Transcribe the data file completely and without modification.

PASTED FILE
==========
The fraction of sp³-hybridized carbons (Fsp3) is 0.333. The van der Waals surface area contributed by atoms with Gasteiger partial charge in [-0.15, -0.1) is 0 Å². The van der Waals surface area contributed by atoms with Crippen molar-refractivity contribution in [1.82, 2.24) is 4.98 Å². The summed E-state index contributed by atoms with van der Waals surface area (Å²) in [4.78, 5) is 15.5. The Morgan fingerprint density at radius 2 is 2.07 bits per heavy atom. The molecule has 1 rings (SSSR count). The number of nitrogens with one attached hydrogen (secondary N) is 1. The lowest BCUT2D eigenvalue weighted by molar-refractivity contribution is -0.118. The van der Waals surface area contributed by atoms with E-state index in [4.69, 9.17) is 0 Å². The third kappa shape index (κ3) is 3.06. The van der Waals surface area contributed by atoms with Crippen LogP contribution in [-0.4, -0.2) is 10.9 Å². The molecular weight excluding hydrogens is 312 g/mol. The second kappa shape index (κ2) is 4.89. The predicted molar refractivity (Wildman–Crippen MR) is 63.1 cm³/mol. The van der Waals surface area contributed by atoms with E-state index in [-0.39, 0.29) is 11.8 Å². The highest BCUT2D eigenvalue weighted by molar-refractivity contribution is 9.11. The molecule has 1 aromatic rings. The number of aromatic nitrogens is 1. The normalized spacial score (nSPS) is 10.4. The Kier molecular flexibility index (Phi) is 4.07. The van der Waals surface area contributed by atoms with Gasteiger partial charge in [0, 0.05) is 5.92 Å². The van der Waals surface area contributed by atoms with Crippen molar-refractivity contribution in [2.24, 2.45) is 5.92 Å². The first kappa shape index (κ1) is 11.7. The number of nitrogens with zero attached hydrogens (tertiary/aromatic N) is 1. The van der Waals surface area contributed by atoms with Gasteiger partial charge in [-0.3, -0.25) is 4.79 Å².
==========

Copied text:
The fraction of sp³-hybridized carbons (Fsp3) is 0.333. The van der Waals surface area contributed by atoms with Gasteiger partial charge in [-0.15, -0.1) is 0 Å². The van der Waals surface area contributed by atoms with Crippen molar-refractivity contribution in [1.82, 2.24) is 4.98 Å². The summed E-state index contributed by atoms with van der Waals surface area (Å²) in [4.78, 5) is 15.5. The Morgan fingerprint density at radius 2 is 2.07 bits per heavy atom. The molecule has 1 rings (SSSR count). The number of nitrogens with one attached hydrogen (secondary N) is 1. The lowest BCUT2D eigenvalue weighted by molar-refractivity contribution is -0.118. The van der Waals surface area contributed by atoms with E-state index in [4.69, 9.17) is 0 Å². The third kappa shape index (κ3) is 3.06. The van der Waals surface area contributed by atoms with Crippen LogP contribution in [-0.4, -0.2) is 10.9 Å². The molecular weight excluding hydrogens is 312 g/mol. The second kappa shape index (κ2) is 4.89. The predicted molar refractivity (Wildman–Crippen MR) is 63.1 cm³/mol. The van der Waals surface area contributed by atoms with E-state index in [-0.39, 0.29) is 11.8 Å². The highest BCUT2D eigenvalue weighted by molar-refractivity contribution is 9.11. The molecule has 1 aromatic rings. The number of aromatic nitrogens is 1. The normalized spacial score (nSPS) is 10.4. The Kier molecular flexibility index (Phi) is 4.07. The van der Waals surface area contributed by atoms with Gasteiger partial charge in [0, 0.05) is 5.92 Å². The van der Waals surface area contributed by atoms with Crippen molar-refractivity contribution in [2.24, 2.45) is 5.92 Å². The first kappa shape index (κ1) is 11.7. The number of nitrogens with zero attached hydrogens (tertiary/aromatic N) is 1. The van der Waals surface area contributed by atoms with Gasteiger partial charge in [-0.3, -0.25) is 4.79 Å².